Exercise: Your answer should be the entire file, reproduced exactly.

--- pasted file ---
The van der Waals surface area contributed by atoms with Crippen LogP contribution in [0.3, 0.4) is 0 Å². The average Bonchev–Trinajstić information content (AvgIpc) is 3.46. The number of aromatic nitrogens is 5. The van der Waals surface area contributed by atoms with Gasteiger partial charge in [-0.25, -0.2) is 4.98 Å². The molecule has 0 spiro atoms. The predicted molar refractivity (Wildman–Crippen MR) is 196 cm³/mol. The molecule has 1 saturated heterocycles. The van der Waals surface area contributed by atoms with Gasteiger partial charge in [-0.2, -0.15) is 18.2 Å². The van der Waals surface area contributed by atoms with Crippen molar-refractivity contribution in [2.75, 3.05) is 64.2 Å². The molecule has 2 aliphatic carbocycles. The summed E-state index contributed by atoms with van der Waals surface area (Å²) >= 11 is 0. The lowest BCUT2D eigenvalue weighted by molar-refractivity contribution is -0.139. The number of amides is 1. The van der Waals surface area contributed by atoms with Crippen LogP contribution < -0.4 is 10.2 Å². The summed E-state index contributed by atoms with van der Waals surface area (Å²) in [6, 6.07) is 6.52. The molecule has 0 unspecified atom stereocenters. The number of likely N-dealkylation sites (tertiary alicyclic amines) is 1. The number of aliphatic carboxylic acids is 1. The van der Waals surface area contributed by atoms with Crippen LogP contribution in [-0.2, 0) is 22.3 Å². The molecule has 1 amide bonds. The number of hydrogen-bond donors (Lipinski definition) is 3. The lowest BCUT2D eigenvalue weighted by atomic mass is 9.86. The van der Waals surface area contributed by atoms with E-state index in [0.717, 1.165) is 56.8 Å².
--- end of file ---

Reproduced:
The van der Waals surface area contributed by atoms with Crippen LogP contribution in [0.3, 0.4) is 0 Å². The average Bonchev–Trinajstić information content (AvgIpc) is 3.46. The number of aromatic nitrogens is 5. The van der Waals surface area contributed by atoms with Gasteiger partial charge in [-0.25, -0.2) is 4.98 Å². The molecule has 0 spiro atoms. The predicted molar refractivity (Wildman–Crippen MR) is 196 cm³/mol. The molecule has 1 saturated heterocycles. The van der Waals surface area contributed by atoms with Gasteiger partial charge in [-0.2, -0.15) is 18.2 Å². The van der Waals surface area contributed by atoms with Crippen molar-refractivity contribution in [2.75, 3.05) is 64.2 Å². The molecule has 2 aliphatic carbocycles. The summed E-state index contributed by atoms with van der Waals surface area (Å²) >= 11 is 0. The lowest BCUT2D eigenvalue weighted by molar-refractivity contribution is -0.139. The number of amides is 1. The van der Waals surface area contributed by atoms with Crippen LogP contribution < -0.4 is 10.2 Å². The summed E-state index contributed by atoms with van der Waals surface area (Å²) in [6, 6.07) is 6.52. The molecule has 0 unspecified atom stereocenters. The number of likely N-dealkylation sites (tertiary alicyclic amines) is 1. The number of aliphatic carboxylic acids is 1. The van der Waals surface area contributed by atoms with Crippen LogP contribution in [-0.2, 0) is 22.3 Å². The molecule has 1 amide bonds. The number of hydrogen-bond donors (Lipinski definition) is 3. The lowest BCUT2D eigenvalue weighted by atomic mass is 9.86. The van der Waals surface area contributed by atoms with E-state index in [0.717, 1.165) is 56.8 Å².